In the – Economic and fiscal outlook – December 2014 – the Office of Budget Responsibility estimated in the 2014 Autumn Statement (delivered in December 2014) that the public net debt to GDP ratio in 2013-14 will be around 79 per cent (December forecast) and will rise to 80.4 per cent in the current fiscal year (2014-15).
Then the OBR estimate that the public debt ratio will:
… rise as a share of GDP this year and next, peaking at 81.1 per cent of GDP in 2015-16, before then falling at an increasingly rapid rate to 72.8 per cent of GDP in 2019-20.
So ‘living within their means’? Not according to their own logic. But I am sure some of the unemployed that managed to get jobs are not going to complain about the ‘failure’.
Please read my blog – UK economy grows and so does its budget deficit and British economic growth shows that on-going deficits work– for more discussion on this point.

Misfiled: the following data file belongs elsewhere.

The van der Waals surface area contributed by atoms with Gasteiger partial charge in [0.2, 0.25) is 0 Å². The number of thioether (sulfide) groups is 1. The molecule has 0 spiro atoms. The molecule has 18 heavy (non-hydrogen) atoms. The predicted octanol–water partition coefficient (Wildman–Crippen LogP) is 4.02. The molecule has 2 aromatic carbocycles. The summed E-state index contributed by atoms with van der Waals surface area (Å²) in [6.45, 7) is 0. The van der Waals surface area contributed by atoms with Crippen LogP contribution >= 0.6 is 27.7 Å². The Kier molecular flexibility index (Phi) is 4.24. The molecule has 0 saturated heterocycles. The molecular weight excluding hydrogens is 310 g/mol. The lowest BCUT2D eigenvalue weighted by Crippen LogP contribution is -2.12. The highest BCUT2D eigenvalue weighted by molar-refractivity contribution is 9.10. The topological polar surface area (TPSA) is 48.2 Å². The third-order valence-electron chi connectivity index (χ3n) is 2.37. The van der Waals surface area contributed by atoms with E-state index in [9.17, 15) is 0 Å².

The increased borrowing ratio is because the fiscal deficit has not be cut as sharply as predicted. Since 2010-11, spending has risen by some £32 billion, while total central government revenue has risen by £61 billion meaning the fiscal deficit has fallen by only £29 billion. The increased tax revenue is mostly being driven by the growth that the continuing large deficits have been supporting.
And relative to the forecasts that the Government made at the outset, they have been (using their own terminology and framing) ‘binging on taxpayers funds’ and ‘mortgaging their grandchildrens’ futures’!!
The data shows that in the – Budget Forecast – June 2010 , the Government predicted that by 2014-15, the fiscal deficit would be £17 billion (2.3 per cent of GDP) and the PSNB (allowing for depreciation of capital items) would be £37 billion (3.5 per cent of GDP).
The December 2014 Economic and Fiscal Outlook tells us that the likely 2014-15 fiscal deficit will be of the order of £63.6 billion (3.5 per cent of GDP) and the PSNB would be £91.3 billion (5 per cent of GDP).
Again, ‘living within their means’? Not according to their own logic.
As an aside, Chart 4.10 in the Economic and Fiscal Outlook demonstrates how ridiculous it is trying to pin down fiscal targets when the final outcomes are dependent on the spending and saving decisions of the non-government sector.